The term "antitrust" refers to competition rules on agreements and business practices which restrict competition and on abuse of dominant positions.
Agreements and concerted practices which may restrict competition are prohibited by the antitrust provisions of Article 101 of the Treaty on the Functioning of the European Union - TFEU. The prohibition applies to cartels (also referred to as "agreements") and relates to situations in which competing businesses collude to restrict competition, by fixing prices, limiting production or sharing markets. Restrictive agreements may nonetheless be permitted if they generate more positive than negative effects (agreements improving production, product distribution, contributing to technical progress, etc.).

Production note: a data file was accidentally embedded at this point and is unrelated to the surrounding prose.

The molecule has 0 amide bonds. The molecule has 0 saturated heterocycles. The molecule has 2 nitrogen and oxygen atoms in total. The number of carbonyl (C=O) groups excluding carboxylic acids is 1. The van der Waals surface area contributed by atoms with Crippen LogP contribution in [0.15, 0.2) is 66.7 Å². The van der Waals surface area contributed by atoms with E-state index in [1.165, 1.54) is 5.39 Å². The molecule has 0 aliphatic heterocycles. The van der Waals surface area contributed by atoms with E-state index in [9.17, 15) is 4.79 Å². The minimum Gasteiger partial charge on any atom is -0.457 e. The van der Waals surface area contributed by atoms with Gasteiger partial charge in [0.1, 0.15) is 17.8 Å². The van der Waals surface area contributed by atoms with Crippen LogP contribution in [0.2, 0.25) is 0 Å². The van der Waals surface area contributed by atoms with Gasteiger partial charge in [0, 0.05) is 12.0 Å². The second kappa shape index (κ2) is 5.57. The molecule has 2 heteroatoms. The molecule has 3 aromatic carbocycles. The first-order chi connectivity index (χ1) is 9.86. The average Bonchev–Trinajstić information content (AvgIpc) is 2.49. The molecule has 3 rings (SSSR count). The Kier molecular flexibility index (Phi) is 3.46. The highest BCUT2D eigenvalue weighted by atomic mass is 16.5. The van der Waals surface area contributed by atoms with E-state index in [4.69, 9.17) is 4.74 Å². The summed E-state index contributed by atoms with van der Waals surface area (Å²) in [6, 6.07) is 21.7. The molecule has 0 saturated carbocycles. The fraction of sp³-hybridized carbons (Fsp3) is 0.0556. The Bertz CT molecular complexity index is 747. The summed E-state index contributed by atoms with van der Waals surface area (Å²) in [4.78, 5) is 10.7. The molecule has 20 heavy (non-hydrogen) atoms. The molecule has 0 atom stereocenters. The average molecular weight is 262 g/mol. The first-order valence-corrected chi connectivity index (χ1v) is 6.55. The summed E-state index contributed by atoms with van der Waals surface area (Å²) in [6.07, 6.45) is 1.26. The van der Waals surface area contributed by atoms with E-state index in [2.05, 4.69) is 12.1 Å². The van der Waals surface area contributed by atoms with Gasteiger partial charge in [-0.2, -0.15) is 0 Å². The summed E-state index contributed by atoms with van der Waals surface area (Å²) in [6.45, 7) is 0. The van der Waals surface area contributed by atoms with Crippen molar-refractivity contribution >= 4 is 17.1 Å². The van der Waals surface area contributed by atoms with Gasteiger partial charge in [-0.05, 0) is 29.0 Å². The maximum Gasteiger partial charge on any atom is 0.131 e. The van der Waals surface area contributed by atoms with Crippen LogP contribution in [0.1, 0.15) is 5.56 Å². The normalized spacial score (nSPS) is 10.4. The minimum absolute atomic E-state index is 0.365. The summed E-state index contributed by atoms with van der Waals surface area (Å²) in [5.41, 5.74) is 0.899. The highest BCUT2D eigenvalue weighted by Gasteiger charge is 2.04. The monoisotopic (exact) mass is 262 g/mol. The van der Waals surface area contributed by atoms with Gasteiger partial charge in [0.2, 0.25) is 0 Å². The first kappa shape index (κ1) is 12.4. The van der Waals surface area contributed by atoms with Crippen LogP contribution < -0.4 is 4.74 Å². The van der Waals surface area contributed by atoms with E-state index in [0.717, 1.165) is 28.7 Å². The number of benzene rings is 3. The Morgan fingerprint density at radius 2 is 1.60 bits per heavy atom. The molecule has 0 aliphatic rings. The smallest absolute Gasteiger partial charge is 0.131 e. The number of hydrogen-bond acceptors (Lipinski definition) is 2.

The Community antitrust rules also forbid abuse of a dominant position within a market (Article 102 of the TFEU). An undertaking is in a dominant position when it has a substantial proportion of a market and can evade normal competition on it. It is then forbidden to make abusive use of its dominance, e.g. by charging excessive or unduly low prices or practising discrimination between commercial partners.
The Commission may impose large fines on undertakings engaging in illegal business practices.
Since 1 May 2004, the updated Community antitrust rules have allowed the national competition authorities to enforce the Community rules on agreements and dominance abuse in the same way as the Commission.